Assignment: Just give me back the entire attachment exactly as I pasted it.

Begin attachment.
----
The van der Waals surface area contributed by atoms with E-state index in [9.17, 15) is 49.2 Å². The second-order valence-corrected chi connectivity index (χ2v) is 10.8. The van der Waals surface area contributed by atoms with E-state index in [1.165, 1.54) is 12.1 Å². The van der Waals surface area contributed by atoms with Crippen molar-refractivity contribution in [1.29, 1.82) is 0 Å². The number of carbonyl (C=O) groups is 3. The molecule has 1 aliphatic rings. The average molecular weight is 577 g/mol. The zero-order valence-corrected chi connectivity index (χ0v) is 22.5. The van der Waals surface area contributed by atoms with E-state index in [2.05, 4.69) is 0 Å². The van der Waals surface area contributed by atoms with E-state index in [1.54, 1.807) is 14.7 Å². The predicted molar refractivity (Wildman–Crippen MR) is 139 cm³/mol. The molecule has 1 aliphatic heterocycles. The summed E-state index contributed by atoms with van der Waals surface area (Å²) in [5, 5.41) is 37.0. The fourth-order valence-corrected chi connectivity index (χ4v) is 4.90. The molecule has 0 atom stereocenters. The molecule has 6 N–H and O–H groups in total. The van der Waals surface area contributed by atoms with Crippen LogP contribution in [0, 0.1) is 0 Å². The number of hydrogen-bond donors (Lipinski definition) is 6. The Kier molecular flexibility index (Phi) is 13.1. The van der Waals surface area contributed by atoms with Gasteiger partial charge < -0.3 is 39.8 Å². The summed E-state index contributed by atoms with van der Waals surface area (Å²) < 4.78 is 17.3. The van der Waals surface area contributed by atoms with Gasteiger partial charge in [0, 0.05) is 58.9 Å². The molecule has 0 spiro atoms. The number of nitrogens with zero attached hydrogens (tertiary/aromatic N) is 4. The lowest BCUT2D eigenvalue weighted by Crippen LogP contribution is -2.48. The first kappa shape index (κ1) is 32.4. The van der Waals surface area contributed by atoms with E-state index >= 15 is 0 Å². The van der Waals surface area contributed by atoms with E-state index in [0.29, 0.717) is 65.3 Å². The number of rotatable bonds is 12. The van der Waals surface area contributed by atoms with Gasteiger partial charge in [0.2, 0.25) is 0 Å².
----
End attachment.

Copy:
The van der Waals surface area contributed by atoms with E-state index in [9.17, 15) is 49.2 Å². The second-order valence-corrected chi connectivity index (χ2v) is 10.8. The van der Waals surface area contributed by atoms with E-state index in [1.165, 1.54) is 12.1 Å². The van der Waals surface area contributed by atoms with Crippen molar-refractivity contribution in [1.29, 1.82) is 0 Å². The number of carbonyl (C=O) groups is 3. The molecule has 1 aliphatic rings. The average molecular weight is 577 g/mol. The zero-order valence-corrected chi connectivity index (χ0v) is 22.5. The van der Waals surface area contributed by atoms with E-state index in [2.05, 4.69) is 0 Å². The van der Waals surface area contributed by atoms with E-state index in [1.54, 1.807) is 14.7 Å². The predicted molar refractivity (Wildman–Crippen MR) is 139 cm³/mol. The molecule has 1 aliphatic heterocycles. The summed E-state index contributed by atoms with van der Waals surface area (Å²) in [5, 5.41) is 37.0. The fourth-order valence-corrected chi connectivity index (χ4v) is 4.90. The molecule has 0 atom stereocenters. The molecule has 6 N–H and O–H groups in total. The van der Waals surface area contributed by atoms with Crippen LogP contribution in [0, 0.1) is 0 Å². The number of hydrogen-bond donors (Lipinski definition) is 6. The Kier molecular flexibility index (Phi) is 13.1. The van der Waals surface area contributed by atoms with Gasteiger partial charge < -0.3 is 39.8 Å². The summed E-state index contributed by atoms with van der Waals surface area (Å²) < 4.78 is 17.3. The van der Waals surface area contributed by atoms with Gasteiger partial charge in [0, 0.05) is 58.9 Å². The molecule has 0 spiro atoms. The number of nitrogens with zero attached hydrogens (tertiary/aromatic N) is 4. The lowest BCUT2D eigenvalue weighted by Crippen LogP contribution is -2.48. The first kappa shape index (κ1) is 32.4. The van der Waals surface area contributed by atoms with E-state index >= 15 is 0 Å². The van der Waals surface area contributed by atoms with E-state index in [0.29, 0.717) is 65.3 Å². The number of rotatable bonds is 12. The van der Waals surface area contributed by atoms with Gasteiger partial charge in [0.2, 0.25) is 0 Å².